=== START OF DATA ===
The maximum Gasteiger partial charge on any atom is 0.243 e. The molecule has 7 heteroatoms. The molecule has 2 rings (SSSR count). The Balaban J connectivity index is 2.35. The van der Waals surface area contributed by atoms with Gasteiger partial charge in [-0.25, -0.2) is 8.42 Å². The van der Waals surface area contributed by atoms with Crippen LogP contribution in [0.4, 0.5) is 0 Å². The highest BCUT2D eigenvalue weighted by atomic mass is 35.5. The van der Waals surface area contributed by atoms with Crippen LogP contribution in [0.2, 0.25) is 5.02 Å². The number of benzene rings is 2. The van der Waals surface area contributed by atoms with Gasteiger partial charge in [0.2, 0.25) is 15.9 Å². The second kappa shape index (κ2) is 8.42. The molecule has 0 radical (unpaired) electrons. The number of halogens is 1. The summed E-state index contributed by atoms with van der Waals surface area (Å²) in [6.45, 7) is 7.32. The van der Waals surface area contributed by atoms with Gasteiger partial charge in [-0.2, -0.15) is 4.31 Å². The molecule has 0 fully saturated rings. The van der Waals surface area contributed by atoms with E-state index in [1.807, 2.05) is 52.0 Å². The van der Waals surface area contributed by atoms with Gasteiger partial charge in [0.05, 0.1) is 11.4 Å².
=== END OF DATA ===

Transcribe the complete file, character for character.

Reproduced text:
The maximum Gasteiger partial charge on any atom is 0.243 e. The molecule has 7 heteroatoms. The molecule has 2 rings (SSSR count). The Balaban J connectivity index is 2.35. The van der Waals surface area contributed by atoms with Gasteiger partial charge in [-0.25, -0.2) is 8.42 Å². The van der Waals surface area contributed by atoms with Crippen LogP contribution in [0.4, 0.5) is 0 Å². The highest BCUT2D eigenvalue weighted by atomic mass is 35.5. The van der Waals surface area contributed by atoms with Crippen LogP contribution in [0.2, 0.25) is 5.02 Å². The number of benzene rings is 2. The van der Waals surface area contributed by atoms with Gasteiger partial charge in [0.2, 0.25) is 15.9 Å². The second kappa shape index (κ2) is 8.42. The molecule has 0 radical (unpaired) electrons. The number of halogens is 1. The summed E-state index contributed by atoms with van der Waals surface area (Å²) in [6.45, 7) is 7.32. The van der Waals surface area contributed by atoms with Gasteiger partial charge in [-0.2, -0.15) is 4.31 Å². The molecule has 0 fully saturated rings. The van der Waals surface area contributed by atoms with E-state index in [1.807, 2.05) is 52.0 Å². The van der Waals surface area contributed by atoms with Gasteiger partial charge in [0.05, 0.1) is 11.4 Å².